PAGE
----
# 8.5: Estimating a Population Proportion (3 of 3)

- Page ID
- 14133

Learning Objectives

- Construct a confidence interval to estimate a population proportion when conditions are met. Interpret the confidence interval in context.
- For a confidence interval, interpret the meaning of a confidence level and relate it to the margin of error.

## Introduction

On the previous page, we learned the general formula for a confidence interval for a population proportion:

Recall that, for our most common confidence levels, the values of *Z** _{c}* are:

- 90% confidence interval:
*Z*≈ 1.645_{c} - 95% confidence interval:
*Z*≈ 1.960_{c} - 99% confidence interval:
*Z*≈ 2.576_{c}

## Confidence Interval Width

The goal of the confidence interval is to estimate the population proportion. If the interval contains the population proportion, a small amount of error means we have a more precise estimate. Narrower confidence intervals give more precise interval estimates for the population proportion, but this is true only if the intervals contain the population proportion.

We saw in the previous activity that a lower confidence level corresponds to a smaller margin of error. In general, 90% confidence intervals are narrower than 95% confidence intervals because there is a smaller margin of error. But we are less confident that 90% confidence intervals contain the population proportion. Recall that in the long run, 10% of these intervals will *not* contain the population proportion at all! We therefore have to choose between precision and confidence.

Of course, ideally, we would like to have a narrow interval *and* a high level of confidence. We can achieve this by increasing the size of the sample.

### Example

## College Students and Marijuana Legalization

National surveys show that about 43% of American adults support the legalization of marijuana. What proportion of students at Capital Community College support the legalization of marijuana? Suppose students conduct two surveys. For one survey, they randomly select a sample of 100 students. For the other survey, they randomly select a sample of 400 students. Surprisingly, in both surveys, the proportion in favor of legalization is 55%. The students calculate the 95% confidence interval for both surveys.

*What is the impact of the size of the sample on the confidence interval?*

For the sample of size 100, the confidence interval is

For the sample of size 400, the confidence interval is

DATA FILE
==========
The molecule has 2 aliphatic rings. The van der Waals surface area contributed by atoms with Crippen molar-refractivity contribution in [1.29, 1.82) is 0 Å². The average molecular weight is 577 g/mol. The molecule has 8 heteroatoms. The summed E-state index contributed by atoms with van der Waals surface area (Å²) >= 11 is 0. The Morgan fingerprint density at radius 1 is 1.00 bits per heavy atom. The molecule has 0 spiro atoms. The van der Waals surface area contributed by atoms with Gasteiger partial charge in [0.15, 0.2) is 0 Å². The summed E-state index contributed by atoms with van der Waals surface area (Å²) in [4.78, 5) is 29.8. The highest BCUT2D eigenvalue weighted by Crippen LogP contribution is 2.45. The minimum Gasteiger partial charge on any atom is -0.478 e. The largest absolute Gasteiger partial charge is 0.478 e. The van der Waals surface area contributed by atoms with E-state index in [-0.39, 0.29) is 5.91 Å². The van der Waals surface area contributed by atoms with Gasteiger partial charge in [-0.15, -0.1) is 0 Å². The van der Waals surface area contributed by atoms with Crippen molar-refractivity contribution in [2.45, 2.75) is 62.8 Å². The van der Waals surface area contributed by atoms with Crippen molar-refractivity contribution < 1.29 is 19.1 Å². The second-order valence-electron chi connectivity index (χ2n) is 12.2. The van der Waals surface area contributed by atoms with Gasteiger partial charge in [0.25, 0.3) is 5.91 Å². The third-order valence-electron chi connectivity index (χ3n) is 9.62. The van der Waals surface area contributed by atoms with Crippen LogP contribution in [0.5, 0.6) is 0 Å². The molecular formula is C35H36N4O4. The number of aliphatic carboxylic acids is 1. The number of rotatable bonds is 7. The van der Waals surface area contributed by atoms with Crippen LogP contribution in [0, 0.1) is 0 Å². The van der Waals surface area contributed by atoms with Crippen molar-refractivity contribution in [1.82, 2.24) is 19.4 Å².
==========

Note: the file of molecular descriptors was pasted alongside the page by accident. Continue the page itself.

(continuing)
Notice that the larger sample gives a smaller margin of error. The margin of error for the sample of 400 is half that of the sample of 100.

This makes sense. Our intuition tells us that larger samples should give more precise estimates of the population proportion. We also saw this in Module 7 where we investigated the impact of sample size on the variability in the sample proportions. We saw that proportions from larger samples vary less. If there is less variability in the sampling distribution, the standard error is smaller. Since we use the standard error to find the margin of error, larger samples will produce a smaller margin of error.

More specifically, we can see that a sample four times larger gives a margin of error half as large because we divide by , the square root of the sample size, in the formula. Similarly, a sample nine times larger gives a margin of error one-third as large.

In general, to decrease the margin of error, we can increase the sample size or decrease the confidence level. We always prefer to increase the sample size because it allows us to keep a higher level of confidence. We want a higher level of confidence because the confidence level is the proportion of intervals that actually contains the population proportion.

## Let’s Summarize

- The sample proportion is a point estimate for the population proportion, but it is almost always wrong. We therefore use an interval estimate, called a
*confidence interval*, to give us a range of values for the population proportion. - We can calculate a confidence interval for a population proportion when we can use a normal distribution to model the long-run behavior of sample proportions. We can use a normal distribution model when there are at least 10 observed successes and 10 observed failures.
- The interpretation of a confidence interval depends on the confidence level. For example, using a 95% confidence level, we are 95% confident that the population proportion falls within the interval.
- A confidence interval is a sample proportion plus or minus a margin of error. The margin of error is related to the confidence level. For a 95% confidence level, the margin of error is approximately two standard errors. The formula is
- Lower confidence levels and higher sample sizes lead to narrower confidence intervals. A narrower confidence interval has a smaller error. Since we want to be confident that an interval accurately estimates the population proportion, high levels of confidence are desirable. So larger sample sizes are the preferred way to decrease the error and create narrower confidence intervals.

## Contributors and Attributions

- Concepts in Statistics.
**Provided by**: Open Learning Initiative.**Located at**: http://oli.cmu.edu.**License**:*CC BY: Attribution*